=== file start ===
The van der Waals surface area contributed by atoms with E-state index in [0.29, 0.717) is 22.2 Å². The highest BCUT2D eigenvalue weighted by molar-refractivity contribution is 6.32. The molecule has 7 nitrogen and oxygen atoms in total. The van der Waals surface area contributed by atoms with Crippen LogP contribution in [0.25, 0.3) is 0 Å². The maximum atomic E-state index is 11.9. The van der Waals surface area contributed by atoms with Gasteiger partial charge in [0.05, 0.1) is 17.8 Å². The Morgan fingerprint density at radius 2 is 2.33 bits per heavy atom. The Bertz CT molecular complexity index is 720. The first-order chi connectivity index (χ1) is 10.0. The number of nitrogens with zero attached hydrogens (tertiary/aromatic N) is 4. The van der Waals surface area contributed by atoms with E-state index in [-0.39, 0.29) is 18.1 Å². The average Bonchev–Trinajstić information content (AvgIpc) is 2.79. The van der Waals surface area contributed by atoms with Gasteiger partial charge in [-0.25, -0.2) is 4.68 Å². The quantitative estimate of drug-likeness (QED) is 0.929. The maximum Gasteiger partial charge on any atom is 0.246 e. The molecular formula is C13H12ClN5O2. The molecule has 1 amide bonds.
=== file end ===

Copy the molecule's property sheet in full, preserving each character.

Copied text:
The van der Waals surface area contributed by atoms with E-state index in [0.29, 0.717) is 22.2 Å². The highest BCUT2D eigenvalue weighted by molar-refractivity contribution is 6.32. The molecule has 7 nitrogen and oxygen atoms in total. The van der Waals surface area contributed by atoms with Crippen LogP contribution in [0.25, 0.3) is 0 Å². The maximum atomic E-state index is 11.9. The van der Waals surface area contributed by atoms with Gasteiger partial charge in [0.05, 0.1) is 17.8 Å². The Morgan fingerprint density at radius 2 is 2.33 bits per heavy atom. The Bertz CT molecular complexity index is 720. The first-order chi connectivity index (χ1) is 10.0. The number of nitrogens with zero attached hydrogens (tertiary/aromatic N) is 4. The van der Waals surface area contributed by atoms with E-state index in [-0.39, 0.29) is 18.1 Å². The average Bonchev–Trinajstić information content (AvgIpc) is 2.79. The van der Waals surface area contributed by atoms with Gasteiger partial charge in [-0.25, -0.2) is 4.68 Å². The quantitative estimate of drug-likeness (QED) is 0.929. The maximum Gasteiger partial charge on any atom is 0.246 e. The molecular formula is C13H12ClN5O2. The molecule has 1 amide bonds.